With this the industry proved that it really did have a long reach—right into Rooney’s own eyeballs and the heart of the opposition.

03-15-20 Biden no more drillingJoe Biden at the moment in his debate with Bernie Sanders when he uttered the words “no more drilling, including offshore.”    (Image: CNN)

Analysis: Boatin’ for Biden

“I’m thankful that the Florida delegation, with the exception of one member, came together in a bipartisan way to pass HR 205 out of the House,” stated Rooney to The Paradise Progressive. “This shows the strong commitment that Floridians have to protecting our waters, our economy, and our military preparedness.”

Many Floridians do indeed have a commitment to Florida’s natural environment and they will keep working to protect it. But it’s also very clear that the only hope Southwest Florida—indeed, all of the Florida Gulf coast—has to protect its shores, its environment and its current economy is the election of Joe Biden as president.

Floridians of all political persuasions will get no succor or satisfaction on this issue from President Trump or his administration. He and his minions are just waiting for his re-election to pounce and then it’s “drill-baby-drill.” And the offshore oil and gas industry will certainly show no mercy.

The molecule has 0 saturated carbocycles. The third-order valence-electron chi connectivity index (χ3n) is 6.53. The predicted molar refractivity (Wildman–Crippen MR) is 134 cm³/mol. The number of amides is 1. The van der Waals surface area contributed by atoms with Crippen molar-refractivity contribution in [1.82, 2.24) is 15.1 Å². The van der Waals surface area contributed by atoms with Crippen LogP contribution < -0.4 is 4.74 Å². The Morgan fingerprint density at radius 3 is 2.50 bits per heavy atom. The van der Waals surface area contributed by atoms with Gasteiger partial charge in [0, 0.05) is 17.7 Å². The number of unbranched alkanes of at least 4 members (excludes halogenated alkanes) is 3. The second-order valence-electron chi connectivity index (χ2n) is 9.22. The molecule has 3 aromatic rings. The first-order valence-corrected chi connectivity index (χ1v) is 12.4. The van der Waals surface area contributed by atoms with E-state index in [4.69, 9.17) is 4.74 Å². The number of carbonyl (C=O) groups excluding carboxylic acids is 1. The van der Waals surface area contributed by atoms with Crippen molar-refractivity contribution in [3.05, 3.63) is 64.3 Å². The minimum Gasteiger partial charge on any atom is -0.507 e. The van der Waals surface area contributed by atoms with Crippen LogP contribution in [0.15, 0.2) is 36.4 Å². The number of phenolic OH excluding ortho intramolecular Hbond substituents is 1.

So those in the flotilla of south Collier County boaters who took to the water on Memorial Day weekend should think very carefully about what they’re wishing for. If they really got their wish and Donald Trump was re-elected, the Florida waters and beaches they so enjoy will likely become a dystopian hellscape of oil rigs, ships and slicks.

But of course, that’s not the future that has to be. Perhaps just enough Floridians will realize that their best interests, the interests of their state, their country, their environment and their future lies in electing Joe Biden.

And then they’ll vote.

Offshore oil rigs 11-2-17

Liberty lives in light

© 2020 by David Silverberg